Medieval Alms Purse

Art.Nr.: 01 Almo-Beu Ros
44,53 €
( plus Shipping)
 
Medieval Alms Purse
Medieval Alms Purse
Alms Purse - Closure
Alms Purse - Closure
Alms Purse - opened
Alms Purse - opened
Alms Purse - details
Alms Purse - details
Alms Purse - colors
Alms Purse - colors
color:
black
black  
44,53 ¤
dark brown
dark brown  
44,53 ¤
light brown
light brown  
44,53 ¤
red
red  
44,53 ¤
green
green  
44,53 ¤
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Medieval alms purse with purse bar replica

This beautifully shaped leather belt bag is modelled on historical alms purses that were widely used during the High Gothic period in the late Middle Ages.

Not only is the trapezoidal shape typical of alms purse very appealing, but the high-quality replica of a medieval purse bar and the decorative closure disc in the shape of a rose also make this beautiful bag a special eye-catcher.

The alms purse is made of a velvety-soft cowhide leather and a firmer upper leather 2 mm thick.
The purse bar and closure are made of high-quality bronze.

The alms purse measures: approx. 32 x 21 cm (inc. belt loop).
The soft pouch part measures 19 x 21 cm.

In the Middle Ages, an alms purse was an often quite elaborately decorated pouch which, from the High Gothic period onwards in Central Europe, had an important role in social life as a clothing accessory worn visibly on the belt.

Alms bags are documented in Europe as early as the 12th century, but the first written sources only date from the early 13th century. Alms purses appeared in various forms, often in the shape of small rectangular or trapezoidal pouches with closures in the form of so-called nesting bands or a drawstring.

Often the upper part of the alms purse also had a movable brass or bronze bar, from which the bag could be hung freely on the belt. The term alms bag reflects the Christian tradition of generosity for the needy, which was sometimes also reflected in precious embroidery.

The alms purse were frequently embroidered all over with silk and thus also served as a means of representation. As the frequently depicted love scenes suggest, the alms bag also served as a gift of love, among other things.

In addition to its name-giving function, the alms purse was certainly also used in the Middle Ages as a place to store the things of daily life and coins, which is why the bag dangling freely from the belt was often a victim of the proverbial bag cutter, which is why they were increasingly worn concealed in the course of the 14th century.



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Medieval alms purse with purse bar replica

This beautifully shaped leather belt bag is modelled on historical alms purses that were widely used during the High Gothic period in the late Middle Ages.

Not only is the trapezoidal shape typical of alms purse very appealing, but the high-quality replica of a medieval purse bar and the decorative closure disc in the shape of a rose also make this beautiful bag a special eye-catcher.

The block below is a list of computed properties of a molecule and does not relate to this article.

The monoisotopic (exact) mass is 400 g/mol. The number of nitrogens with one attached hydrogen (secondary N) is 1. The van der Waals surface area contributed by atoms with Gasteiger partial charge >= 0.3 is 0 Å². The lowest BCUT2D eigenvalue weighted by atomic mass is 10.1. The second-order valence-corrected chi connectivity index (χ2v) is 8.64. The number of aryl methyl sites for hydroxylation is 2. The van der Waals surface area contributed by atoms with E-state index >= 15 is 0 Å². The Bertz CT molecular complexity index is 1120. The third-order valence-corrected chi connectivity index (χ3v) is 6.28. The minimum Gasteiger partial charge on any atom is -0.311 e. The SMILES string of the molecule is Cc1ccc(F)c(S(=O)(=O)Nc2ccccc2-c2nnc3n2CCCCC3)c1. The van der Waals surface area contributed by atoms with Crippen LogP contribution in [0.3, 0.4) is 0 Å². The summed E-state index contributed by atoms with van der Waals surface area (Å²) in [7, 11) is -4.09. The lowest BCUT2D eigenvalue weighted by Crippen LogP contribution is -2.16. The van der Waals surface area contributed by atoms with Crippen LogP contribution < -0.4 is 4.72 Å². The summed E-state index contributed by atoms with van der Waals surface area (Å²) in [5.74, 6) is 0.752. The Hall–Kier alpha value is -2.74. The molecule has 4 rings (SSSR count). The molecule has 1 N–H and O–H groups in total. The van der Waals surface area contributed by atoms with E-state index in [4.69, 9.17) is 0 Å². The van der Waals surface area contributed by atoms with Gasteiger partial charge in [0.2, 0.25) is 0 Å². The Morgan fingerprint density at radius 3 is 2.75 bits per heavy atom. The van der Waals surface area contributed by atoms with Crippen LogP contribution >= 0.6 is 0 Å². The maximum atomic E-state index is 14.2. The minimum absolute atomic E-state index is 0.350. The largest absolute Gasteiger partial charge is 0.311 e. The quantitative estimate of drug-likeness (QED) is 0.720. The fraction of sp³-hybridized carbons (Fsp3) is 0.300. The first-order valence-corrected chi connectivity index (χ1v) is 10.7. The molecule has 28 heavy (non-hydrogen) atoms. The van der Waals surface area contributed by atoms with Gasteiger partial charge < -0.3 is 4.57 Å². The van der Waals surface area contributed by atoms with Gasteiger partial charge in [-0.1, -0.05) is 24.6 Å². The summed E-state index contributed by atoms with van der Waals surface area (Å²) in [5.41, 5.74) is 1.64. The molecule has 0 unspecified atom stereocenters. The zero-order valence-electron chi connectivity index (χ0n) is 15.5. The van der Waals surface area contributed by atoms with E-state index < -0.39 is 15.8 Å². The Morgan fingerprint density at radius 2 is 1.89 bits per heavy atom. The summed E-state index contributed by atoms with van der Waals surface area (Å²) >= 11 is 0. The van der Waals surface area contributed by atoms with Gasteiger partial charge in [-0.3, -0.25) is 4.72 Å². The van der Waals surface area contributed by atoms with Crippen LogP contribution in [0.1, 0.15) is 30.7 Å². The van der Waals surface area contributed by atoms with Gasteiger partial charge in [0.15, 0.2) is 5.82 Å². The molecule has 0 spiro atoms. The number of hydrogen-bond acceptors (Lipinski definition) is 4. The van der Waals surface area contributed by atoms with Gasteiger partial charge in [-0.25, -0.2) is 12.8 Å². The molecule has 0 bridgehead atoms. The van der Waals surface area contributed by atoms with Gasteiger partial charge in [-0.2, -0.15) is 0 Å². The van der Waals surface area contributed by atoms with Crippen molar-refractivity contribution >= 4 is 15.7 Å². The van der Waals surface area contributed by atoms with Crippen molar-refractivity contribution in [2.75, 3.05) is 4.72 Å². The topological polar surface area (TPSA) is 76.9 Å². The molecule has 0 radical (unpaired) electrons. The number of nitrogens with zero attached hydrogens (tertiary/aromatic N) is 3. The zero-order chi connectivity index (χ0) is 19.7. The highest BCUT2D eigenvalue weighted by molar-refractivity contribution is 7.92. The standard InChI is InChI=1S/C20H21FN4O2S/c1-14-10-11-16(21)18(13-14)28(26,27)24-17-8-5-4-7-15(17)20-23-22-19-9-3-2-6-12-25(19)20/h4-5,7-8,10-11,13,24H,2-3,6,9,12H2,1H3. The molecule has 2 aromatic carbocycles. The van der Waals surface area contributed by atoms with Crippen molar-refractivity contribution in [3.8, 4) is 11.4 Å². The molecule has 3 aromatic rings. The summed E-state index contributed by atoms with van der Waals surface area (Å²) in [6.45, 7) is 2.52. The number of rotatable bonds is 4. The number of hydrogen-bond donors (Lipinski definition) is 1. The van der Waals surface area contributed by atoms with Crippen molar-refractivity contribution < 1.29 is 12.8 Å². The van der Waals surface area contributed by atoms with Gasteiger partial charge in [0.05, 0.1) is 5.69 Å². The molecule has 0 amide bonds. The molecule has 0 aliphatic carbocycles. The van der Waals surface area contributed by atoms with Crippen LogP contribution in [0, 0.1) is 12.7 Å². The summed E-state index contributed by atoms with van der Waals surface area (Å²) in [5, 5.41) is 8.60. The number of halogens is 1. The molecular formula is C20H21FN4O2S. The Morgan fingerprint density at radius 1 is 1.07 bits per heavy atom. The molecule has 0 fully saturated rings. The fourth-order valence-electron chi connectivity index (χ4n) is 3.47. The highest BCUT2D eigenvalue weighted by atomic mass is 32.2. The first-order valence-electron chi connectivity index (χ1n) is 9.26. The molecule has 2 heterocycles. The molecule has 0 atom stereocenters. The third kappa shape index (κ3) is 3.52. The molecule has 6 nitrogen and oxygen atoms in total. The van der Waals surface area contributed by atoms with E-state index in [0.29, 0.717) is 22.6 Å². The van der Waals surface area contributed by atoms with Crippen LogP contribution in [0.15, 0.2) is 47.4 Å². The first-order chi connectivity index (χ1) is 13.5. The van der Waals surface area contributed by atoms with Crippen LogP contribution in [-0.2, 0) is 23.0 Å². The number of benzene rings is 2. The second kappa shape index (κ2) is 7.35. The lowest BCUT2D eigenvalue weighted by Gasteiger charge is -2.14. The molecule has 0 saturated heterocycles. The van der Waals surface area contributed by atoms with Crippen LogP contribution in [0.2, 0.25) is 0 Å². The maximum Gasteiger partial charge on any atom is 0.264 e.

The alms purse is made of a velvety-soft cowhide leather and a firmer upper leather 2 mm thick.
The purse bar and closure are made of high-quality bronze.

The alms purse measures: approx. 32 x 21 cm (inc. belt loop).
The soft pouch part measures 19 x 21 cm.

In the Middle Ages, an alms purse was an often quite elaborately decorated pouch which, from the High Gothic period onwards in Central Europe, had an important role in social life as a clothing accessory worn visibly on the belt.

Alms bags are documented in Europe as early as the 12th century, but the first written sources only date from the early 13th century. Alms purses appeared in various forms, often in the shape of small rectangular or trapezoidal pouches with closures in the form of so-called nesting bands or a drawstring.

Often the upper part of the alms purse also had a movable brass or bronze bar, from which the bag could be hung freely on the belt. The term alms bag reflects the Christian tradition of generosity for the needy, which was sometimes also reflected in precious embroidery.

The alms purse were frequently embroidered all over with silk and thus also served as a means of representation. As the frequently depicted love scenes suggest, the alms bag also served as a gift of love, among other things.

In addition to its name-giving function, the alms purse was certainly also used in the Middle Ages as a place to store the things of daily life and coins, which is why the bag dangling freely from the belt was often a victim of the proverbial bag cutter, which is why they were increasingly worn concealed in the course of the 14th century.



44.53

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